Many working adults reach their 30s and want to switch careers. Family dynamics, living situations and jobs shift as you get older. According to the National Center for Education Statistics, one in five college students are at least 30 years old.

Bob Krabill met his wife in college. He saw her from across the tennis court at Kent State University and asked her out for coffee. They sat in a small coffee shop in Stow. Surrounded by brown-painted walls and two-person tables, they sipped their hot coffee and talked about life.

Bob was not a typical college student. He was 32. He joined the navy after high school. Returning home from the San Diego navy base, he got a job hauling a semi. It paid the bills, but he had other aspirations.

He wanted a career that gave him purpose. He wanted to help people.

Driving down Route 44 during fall is really pretty. Leaves change from green to orange and corn fields go on for miles. During the fall of 1973, it was Bob’s first semester at Kent.

He went to school during the day and worked the midnight shift at night. Household bills still had to be paid. He worked hard. But he did it. Four years later he graduated college and finished his first degree. He married the girl he saw from across the tennis court and they started a family.

He continued to drive a semi after college. For nine years, Bob hauled heavy material and returned home just in time to tuck his kids in for bed.

I remember the day he switched careers and changed the course of his life to better himself and his family. I remember the day he began working in a field he loved. I attended his graduation. His second graduation. Black graduation caps were thrown into the air. Families lined up to take pictures of their graduate. And Bob completed his master’s degree in social work, at the age of 45.

A picture sits at the top of my stairs, hanging on the wall. Bob is wearing his cap and gown with the tennis court girl and their three children. A Kent State parking lot sits in the background. I am in the picture wearing a white and pink dress with freshly cut hair. My younger brother stands next to me while my older brother stands behind me. The tennis court girl is my mother and Bob Krabill is my father.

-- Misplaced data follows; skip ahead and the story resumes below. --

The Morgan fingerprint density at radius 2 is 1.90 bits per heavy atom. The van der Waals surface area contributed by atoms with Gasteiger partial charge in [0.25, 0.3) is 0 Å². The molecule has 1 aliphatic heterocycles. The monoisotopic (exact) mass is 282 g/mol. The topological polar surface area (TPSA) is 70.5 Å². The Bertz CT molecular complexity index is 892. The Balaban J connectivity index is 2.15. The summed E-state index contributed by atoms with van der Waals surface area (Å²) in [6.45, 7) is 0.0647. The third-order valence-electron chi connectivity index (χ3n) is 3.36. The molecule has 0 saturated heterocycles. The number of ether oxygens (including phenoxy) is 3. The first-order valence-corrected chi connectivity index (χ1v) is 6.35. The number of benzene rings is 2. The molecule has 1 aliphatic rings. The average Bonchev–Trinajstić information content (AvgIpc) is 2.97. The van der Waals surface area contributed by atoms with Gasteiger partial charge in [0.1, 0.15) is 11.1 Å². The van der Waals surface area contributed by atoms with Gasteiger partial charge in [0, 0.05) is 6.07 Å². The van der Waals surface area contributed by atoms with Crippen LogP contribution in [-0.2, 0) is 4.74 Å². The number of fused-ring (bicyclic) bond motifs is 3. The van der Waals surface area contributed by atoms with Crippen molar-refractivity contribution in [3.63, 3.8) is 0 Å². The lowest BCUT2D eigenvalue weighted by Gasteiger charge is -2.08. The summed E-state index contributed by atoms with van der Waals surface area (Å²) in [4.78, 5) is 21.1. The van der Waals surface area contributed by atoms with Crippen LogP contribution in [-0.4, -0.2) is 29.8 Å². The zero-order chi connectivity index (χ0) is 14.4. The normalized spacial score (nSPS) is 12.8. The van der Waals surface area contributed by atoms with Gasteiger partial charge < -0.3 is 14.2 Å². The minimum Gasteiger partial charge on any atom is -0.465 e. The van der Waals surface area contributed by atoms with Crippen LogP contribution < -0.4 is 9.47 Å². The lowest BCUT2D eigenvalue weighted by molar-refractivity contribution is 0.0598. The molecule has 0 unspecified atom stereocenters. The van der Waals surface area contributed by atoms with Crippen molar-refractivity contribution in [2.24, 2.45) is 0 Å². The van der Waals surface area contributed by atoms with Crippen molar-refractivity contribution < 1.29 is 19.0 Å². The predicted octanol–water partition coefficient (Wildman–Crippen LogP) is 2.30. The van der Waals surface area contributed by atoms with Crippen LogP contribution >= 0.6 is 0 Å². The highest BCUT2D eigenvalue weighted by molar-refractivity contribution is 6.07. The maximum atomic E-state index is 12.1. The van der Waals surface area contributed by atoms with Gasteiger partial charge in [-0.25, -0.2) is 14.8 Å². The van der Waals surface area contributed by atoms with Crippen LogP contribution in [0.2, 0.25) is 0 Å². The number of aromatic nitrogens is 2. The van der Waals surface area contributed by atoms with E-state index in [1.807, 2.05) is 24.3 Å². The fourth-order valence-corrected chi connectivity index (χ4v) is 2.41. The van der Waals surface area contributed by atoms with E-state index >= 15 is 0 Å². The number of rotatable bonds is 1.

Krabill Family

Taken in front of the Kent Student Center, the photo of Kelly Krabill’s family stand in front of campus as Bob Krabill graduated. 

At 45, Bob (my dad) changed his life. And he never looked back. He spent the last 30 years of his life working in a field he loved. Social work gave him purpose. Working with disabled adults enriched and challenged his life. He went after his dream. And he empowered us, his family, to do the same.

At 39 years old, I drive down Route 44 every week to go to class at Kent. I went to college after high school and received a few degrees. I moved to New York City for three months the day after my college graduation in 2007. After returning home, transferring from the Starbucks in Manhattan to the Starbucks in Canton, I needed a full-time job. I needed a better paying job. I got a job working in health insurance.

After working in the health insurance industry for 11 years, I told my boss about my college plans. I handed her my letter of resignation. As we sat in her office, the thoughts of building relationships with colleagues over the years, helping clients with their insurance questions and training new employees, flooded my mind. Tears flowed and interrupted my ability to speak. 

My coworkers celebrated my last day with lunch, a generous gift-card and a “we’ll miss you” card. I walked out of the building feeling excited and uncertain of all the unknowns. It’s a big step. I have not been in a college classroom in 13 years. It took a year of planning. How will I go to school full-time and still earn an income?

I began working for my family business my first semester back to college. My dad founded the company in 2008 when he began transporting three individuals with intellectual and developmental disabilities to and from work. The business has grown over the years and several part-time drivers currently transport the individuals. After my dad passed away from a five-year battle with pulmonary fibrosis in 2017, my mom took over the business.

I used to come home from my job of 11 years, make dinner and plant myself on the couch after an exhausting workday. A few evenings a week, dinner plans with friends or family visits occupied my time.

Many of my peers return back to college and try to balance a spouse, kids and studying.

Deciding to change careers has uprooted my schedule and brought new disciplines. Walking across the gradation stage to receive my degree in journalism will be a day to celebrate. But for now, buying textbooks each semester, researching online to write papers, memorizing flashcards for weekly quizzes and staying up late to finish homework is my life at 40. Well, almost 40.

Kelly Krabill is an opinion writer. Contact her at kkrabill@kent.edu.

SUPPORT STUDENT MEDIA 

Hi, I’m Lauren Sasala, a senior journalism student from Toledo. I’m also the editor in chief of The Kent Stater and KentWired this semester. My staff and I are committed to bringing you the most important news about Kent State and the Kent community. We are full-time students and hard-working journalists. While we get support from the student media fee and earned revenue such as advertising, both of those continue to decline. Your generous gift of any amount will help enhance our student experience as we grow into working professionals. Please go here to donate.

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